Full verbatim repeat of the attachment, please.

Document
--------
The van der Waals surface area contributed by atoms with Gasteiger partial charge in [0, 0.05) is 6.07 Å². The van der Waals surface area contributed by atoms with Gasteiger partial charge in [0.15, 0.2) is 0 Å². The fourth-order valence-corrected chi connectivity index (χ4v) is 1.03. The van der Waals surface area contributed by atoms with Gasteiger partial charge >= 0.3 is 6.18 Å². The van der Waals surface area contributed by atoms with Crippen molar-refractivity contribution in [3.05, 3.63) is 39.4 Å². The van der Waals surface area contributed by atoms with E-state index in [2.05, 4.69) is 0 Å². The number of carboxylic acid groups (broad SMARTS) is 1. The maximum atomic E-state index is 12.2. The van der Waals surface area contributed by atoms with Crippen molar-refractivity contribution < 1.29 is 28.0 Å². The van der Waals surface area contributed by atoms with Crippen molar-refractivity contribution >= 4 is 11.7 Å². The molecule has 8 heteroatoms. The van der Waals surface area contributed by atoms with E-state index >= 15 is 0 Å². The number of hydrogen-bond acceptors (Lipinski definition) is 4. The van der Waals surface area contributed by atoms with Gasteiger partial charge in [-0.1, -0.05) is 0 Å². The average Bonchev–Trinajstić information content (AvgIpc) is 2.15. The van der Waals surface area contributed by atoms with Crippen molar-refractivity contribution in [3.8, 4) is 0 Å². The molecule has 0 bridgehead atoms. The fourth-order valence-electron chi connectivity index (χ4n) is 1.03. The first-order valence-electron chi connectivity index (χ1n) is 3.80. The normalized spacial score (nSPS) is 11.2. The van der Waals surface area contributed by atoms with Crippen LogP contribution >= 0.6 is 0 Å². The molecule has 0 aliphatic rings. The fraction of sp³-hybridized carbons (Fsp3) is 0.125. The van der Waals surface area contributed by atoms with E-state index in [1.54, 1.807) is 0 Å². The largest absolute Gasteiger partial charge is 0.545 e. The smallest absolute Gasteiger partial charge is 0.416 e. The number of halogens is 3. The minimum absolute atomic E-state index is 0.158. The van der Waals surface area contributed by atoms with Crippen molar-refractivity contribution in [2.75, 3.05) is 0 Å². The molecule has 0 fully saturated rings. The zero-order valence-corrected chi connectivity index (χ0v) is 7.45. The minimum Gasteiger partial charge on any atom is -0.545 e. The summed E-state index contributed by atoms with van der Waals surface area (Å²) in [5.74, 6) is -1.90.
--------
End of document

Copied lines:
The van der Waals surface area contributed by atoms with Gasteiger partial charge in [0, 0.05) is 6.07 Å². The van der Waals surface area contributed by atoms with Gasteiger partial charge in [0.15, 0.2) is 0 Å². The fourth-order valence-corrected chi connectivity index (χ4v) is 1.03. The van der Waals surface area contributed by atoms with Gasteiger partial charge >= 0.3 is 6.18 Å². The van der Waals surface area contributed by atoms with Crippen molar-refractivity contribution in [3.05, 3.63) is 39.4 Å². The van der Waals surface area contributed by atoms with E-state index in [2.05, 4.69) is 0 Å². The number of carboxylic acid groups (broad SMARTS) is 1. The maximum atomic E-state index is 12.2. The van der Waals surface area contributed by atoms with Crippen molar-refractivity contribution < 1.29 is 28.0 Å². The van der Waals surface area contributed by atoms with Crippen molar-refractivity contribution >= 4 is 11.7 Å². The molecule has 8 heteroatoms. The van der Waals surface area contributed by atoms with E-state index >= 15 is 0 Å². The number of hydrogen-bond acceptors (Lipinski definition) is 4. The van der Waals surface area contributed by atoms with Gasteiger partial charge in [-0.1, -0.05) is 0 Å². The average Bonchev–Trinajstić information content (AvgIpc) is 2.15. The van der Waals surface area contributed by atoms with Crippen molar-refractivity contribution in [3.8, 4) is 0 Å². The molecule has 0 bridgehead atoms. The fourth-order valence-electron chi connectivity index (χ4n) is 1.03. The first-order valence-electron chi connectivity index (χ1n) is 3.80. The normalized spacial score (nSPS) is 11.2. The van der Waals surface area contributed by atoms with Crippen LogP contribution >= 0.6 is 0 Å². The molecule has 0 aliphatic rings. The fraction of sp³-hybridized carbons (Fsp3) is 0.125. The van der Waals surface area contributed by atoms with E-state index in [1.54, 1.807) is 0 Å². The largest absolute Gasteiger partial charge is 0.545 e. The smallest absolute Gasteiger partial charge is 0.416 e. The number of halogens is 3. The minimum absolute atomic E-state index is 0.158. The van der Waals surface area contributed by atoms with Crippen molar-refractivity contribution in [2.75, 3.05) is 0 Å². The molecule has 0 fully saturated rings. The zero-order valence-corrected chi connectivity index (χ0v) is 7.45. The minimum Gasteiger partial charge on any atom is -0.545 e. The summed E-state index contributed by atoms with van der Waals surface area (Å²) in [5.74, 6) is -1.90.